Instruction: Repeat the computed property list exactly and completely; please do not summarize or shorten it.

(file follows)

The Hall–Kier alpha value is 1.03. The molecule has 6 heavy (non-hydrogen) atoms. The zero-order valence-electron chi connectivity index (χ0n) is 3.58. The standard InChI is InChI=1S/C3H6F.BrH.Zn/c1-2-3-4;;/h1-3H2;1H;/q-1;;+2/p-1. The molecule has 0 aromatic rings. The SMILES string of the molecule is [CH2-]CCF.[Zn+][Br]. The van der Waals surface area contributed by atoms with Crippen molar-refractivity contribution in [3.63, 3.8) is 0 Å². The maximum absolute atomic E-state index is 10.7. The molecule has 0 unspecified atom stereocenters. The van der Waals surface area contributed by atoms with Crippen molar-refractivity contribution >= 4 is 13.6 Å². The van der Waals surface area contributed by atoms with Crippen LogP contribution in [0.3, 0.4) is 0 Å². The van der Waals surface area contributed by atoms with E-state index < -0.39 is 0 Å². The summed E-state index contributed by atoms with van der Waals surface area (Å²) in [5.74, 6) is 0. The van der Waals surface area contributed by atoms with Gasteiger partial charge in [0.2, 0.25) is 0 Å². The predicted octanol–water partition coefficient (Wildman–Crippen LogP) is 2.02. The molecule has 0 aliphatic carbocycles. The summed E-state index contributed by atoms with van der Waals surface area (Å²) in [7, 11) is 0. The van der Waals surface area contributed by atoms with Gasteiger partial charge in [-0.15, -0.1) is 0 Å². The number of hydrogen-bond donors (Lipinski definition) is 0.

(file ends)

The Hall–Kier alpha value is 1.03. The molecule has 6 heavy (non-hydrogen) atoms. The zero-order valence-electron chi connectivity index (χ0n) is 3.58. The standard InChI is InChI=1S/C3H6F.BrH.Zn/c1-2-3-4;;/h1-3H2;1H;/q-1;;+2/p-1. The molecule has 0 aromatic rings. The SMILES string of the molecule is [CH2-]CCF.[Zn+][Br]. The van der Waals surface area contributed by atoms with Crippen molar-refractivity contribution in [3.63, 3.8) is 0 Å². The maximum absolute atomic E-state index is 10.7. The molecule has 0 unspecified atom stereocenters. The van der Waals surface area contributed by atoms with Crippen molar-refractivity contribution >= 4 is 13.6 Å². The van der Waals surface area contributed by atoms with Crippen LogP contribution in [0.3, 0.4) is 0 Å². The van der Waals surface area contributed by atoms with E-state index < -0.39 is 0 Å². The summed E-state index contributed by atoms with van der Waals surface area (Å²) in [5.74, 6) is 0. The van der Waals surface area contributed by atoms with Gasteiger partial charge in [0.2, 0.25) is 0 Å². The predicted octanol–water partition coefficient (Wildman–Crippen LogP) is 2.02. The molecule has 0 aliphatic carbocycles. The summed E-state index contributed by atoms with van der Waals surface area (Å²) in [7, 11) is 0. The van der Waals surface area contributed by atoms with Gasteiger partial charge in [-0.15, -0.1) is 0 Å². The number of hydrogen-bond donors (Lipinski definition) is 0.